Programmed by Marie-Odile Demay
In November 2001, Quebec Painter Edmund Alleyn (1931-2004) agreed to be filmed in his Montreal studio by his daughter, filmmaker Jennifer Alleyn. There, something unexpected happened : an authentic encounter, with no beating around the bush, no mask. From a few existential questions –about life, painting, death- thruth emerged. The artist died of cancer in December 2004 before Jennifer could film him again. After inheriting his studio, she found herself in this sacred space, still imbued with the presence and imagination of her father. Her film is an attempt to prolong the dialogue, to find the missing fragments of her father’s life. Edmund Alleyn was an intense and complex man of integrity who left his mark on Canadian art history.
A word from Tënk
I’ve watched My Father’s Studio several times, each with great emotion. I’m always left with the impression of having witnessed an intimate and creative dialogue between images from the painter Edmund Alleyn and those of his daughter Jennifer, the film’s director. As someone who appreciates films about art, I see this documentary as a lesson in life and in making art. In life, because it’s about a sensitive encounter in which the filmmaker uses her camera to record the legacy of her artist father—his workshop, home, paintings, photographs and writings—and immortalize it on film. It is here that we see the filmmaker uniting her creative freedom with the delicacy and strength that have become her signature. She takes pleasure in animating the still water in a painting, filming the slow movements of the screen door swinging in the wind, or a fixed shot of various items scattered across a table, as if one of Edmund Alleyn’s paintings. As we watch, her artistic lineage becomes clear. My Father’s Studio is (also) art.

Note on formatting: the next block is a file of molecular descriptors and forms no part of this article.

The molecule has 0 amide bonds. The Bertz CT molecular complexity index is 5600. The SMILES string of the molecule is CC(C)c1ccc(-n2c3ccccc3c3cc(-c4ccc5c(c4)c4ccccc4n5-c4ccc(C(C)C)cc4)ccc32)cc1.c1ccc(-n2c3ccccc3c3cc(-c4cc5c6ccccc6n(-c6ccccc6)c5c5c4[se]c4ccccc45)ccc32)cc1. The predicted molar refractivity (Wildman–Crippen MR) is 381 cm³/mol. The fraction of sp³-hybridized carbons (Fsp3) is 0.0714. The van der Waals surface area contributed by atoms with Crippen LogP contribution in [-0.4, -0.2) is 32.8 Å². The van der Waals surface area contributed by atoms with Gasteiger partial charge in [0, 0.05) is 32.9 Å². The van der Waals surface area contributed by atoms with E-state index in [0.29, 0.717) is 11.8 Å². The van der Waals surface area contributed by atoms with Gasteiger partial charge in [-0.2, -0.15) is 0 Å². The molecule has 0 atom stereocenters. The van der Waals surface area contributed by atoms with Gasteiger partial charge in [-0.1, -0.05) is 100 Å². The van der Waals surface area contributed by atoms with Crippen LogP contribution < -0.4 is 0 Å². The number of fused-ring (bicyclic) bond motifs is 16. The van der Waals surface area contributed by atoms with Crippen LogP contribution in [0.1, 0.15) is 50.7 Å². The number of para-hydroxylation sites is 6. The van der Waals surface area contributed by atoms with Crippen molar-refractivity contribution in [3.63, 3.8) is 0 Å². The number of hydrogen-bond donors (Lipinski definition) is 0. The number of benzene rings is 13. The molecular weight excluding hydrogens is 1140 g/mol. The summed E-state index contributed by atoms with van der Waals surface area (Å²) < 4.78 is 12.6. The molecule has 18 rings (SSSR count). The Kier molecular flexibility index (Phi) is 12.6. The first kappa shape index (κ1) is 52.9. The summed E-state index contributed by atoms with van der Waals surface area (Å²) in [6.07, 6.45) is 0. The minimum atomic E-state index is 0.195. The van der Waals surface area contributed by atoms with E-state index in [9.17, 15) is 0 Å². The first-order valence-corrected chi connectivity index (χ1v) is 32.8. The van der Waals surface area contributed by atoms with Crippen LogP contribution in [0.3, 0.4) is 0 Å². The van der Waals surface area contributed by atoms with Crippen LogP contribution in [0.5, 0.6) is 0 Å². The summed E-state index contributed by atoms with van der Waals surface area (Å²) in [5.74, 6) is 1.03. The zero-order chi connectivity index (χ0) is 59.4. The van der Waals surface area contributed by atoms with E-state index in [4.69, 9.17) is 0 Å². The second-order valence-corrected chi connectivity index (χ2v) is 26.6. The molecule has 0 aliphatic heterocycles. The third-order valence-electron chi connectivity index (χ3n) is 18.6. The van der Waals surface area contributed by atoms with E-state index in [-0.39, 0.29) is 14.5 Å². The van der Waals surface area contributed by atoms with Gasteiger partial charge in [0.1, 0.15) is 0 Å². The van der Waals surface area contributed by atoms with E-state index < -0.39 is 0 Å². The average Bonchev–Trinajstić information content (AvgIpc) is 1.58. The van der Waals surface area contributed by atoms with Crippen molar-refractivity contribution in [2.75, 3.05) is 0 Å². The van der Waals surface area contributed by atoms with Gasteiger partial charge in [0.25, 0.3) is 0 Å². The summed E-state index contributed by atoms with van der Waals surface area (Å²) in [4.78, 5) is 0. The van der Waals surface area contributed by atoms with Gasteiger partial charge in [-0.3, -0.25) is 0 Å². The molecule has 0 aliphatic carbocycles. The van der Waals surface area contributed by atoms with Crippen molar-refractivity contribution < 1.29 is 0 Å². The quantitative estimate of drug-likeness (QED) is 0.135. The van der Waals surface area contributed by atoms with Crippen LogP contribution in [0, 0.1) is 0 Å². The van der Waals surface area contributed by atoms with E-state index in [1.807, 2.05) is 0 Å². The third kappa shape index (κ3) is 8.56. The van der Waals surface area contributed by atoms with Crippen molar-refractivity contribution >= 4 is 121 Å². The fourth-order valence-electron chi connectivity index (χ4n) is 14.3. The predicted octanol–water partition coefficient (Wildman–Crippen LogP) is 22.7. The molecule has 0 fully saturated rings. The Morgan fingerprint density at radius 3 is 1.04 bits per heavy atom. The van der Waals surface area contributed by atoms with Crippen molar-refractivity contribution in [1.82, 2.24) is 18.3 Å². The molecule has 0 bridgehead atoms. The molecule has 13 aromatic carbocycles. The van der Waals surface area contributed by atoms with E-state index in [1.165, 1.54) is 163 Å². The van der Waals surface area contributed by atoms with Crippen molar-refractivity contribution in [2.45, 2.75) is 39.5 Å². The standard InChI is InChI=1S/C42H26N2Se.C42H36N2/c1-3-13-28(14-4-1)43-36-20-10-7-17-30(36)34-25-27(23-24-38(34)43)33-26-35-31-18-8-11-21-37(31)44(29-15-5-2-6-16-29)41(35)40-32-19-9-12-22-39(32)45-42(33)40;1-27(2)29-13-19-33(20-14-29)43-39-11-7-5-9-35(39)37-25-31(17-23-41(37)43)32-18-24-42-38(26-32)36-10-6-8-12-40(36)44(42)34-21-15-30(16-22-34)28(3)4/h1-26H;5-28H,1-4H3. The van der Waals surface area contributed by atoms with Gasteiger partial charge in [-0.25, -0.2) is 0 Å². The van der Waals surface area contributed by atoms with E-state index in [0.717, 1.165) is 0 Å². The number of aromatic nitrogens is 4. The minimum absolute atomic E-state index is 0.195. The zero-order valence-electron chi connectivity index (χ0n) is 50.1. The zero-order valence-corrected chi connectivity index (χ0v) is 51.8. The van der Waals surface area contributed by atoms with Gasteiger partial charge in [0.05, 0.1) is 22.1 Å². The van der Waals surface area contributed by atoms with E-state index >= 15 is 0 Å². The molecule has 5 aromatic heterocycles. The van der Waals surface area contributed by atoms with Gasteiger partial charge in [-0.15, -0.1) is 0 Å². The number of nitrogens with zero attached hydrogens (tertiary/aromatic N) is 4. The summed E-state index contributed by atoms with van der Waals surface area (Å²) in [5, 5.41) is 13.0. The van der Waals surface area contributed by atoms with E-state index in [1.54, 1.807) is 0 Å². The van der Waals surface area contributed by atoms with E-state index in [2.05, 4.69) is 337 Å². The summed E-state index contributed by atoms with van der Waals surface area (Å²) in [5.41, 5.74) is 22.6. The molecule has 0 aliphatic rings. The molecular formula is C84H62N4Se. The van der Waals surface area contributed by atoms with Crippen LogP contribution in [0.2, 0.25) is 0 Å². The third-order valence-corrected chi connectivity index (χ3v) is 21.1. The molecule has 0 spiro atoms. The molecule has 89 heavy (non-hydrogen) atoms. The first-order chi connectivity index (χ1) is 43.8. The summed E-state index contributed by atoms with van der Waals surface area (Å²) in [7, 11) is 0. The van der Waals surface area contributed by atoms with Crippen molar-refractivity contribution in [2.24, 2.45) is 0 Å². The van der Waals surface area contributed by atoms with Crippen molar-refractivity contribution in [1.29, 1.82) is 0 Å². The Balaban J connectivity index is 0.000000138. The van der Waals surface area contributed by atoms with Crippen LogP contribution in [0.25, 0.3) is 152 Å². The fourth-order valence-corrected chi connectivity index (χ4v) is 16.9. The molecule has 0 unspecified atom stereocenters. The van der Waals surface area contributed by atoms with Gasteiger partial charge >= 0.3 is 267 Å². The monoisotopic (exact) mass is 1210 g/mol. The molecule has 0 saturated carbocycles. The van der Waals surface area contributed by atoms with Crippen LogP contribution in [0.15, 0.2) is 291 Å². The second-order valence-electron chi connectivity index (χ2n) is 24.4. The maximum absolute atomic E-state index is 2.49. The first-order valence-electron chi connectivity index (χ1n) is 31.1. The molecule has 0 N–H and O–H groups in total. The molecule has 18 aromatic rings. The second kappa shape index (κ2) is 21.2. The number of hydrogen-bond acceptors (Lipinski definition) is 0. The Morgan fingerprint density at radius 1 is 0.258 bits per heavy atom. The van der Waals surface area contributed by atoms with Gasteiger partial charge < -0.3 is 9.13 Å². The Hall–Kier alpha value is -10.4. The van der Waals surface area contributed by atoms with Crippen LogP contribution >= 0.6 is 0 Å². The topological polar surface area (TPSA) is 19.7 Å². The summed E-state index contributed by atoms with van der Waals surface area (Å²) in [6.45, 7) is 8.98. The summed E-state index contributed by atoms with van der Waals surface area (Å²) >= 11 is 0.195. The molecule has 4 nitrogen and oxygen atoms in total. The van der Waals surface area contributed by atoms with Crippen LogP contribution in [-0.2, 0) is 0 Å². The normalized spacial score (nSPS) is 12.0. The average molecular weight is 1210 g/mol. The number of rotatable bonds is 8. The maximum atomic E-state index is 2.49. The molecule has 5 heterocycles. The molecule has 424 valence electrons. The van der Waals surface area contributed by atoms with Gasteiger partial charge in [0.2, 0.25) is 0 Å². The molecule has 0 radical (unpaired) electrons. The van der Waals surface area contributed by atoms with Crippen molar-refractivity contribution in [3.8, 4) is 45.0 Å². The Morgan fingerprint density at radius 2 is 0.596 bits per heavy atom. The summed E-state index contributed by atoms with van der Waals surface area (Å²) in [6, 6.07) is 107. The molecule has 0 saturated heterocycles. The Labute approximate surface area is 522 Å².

Transmedia producer and creator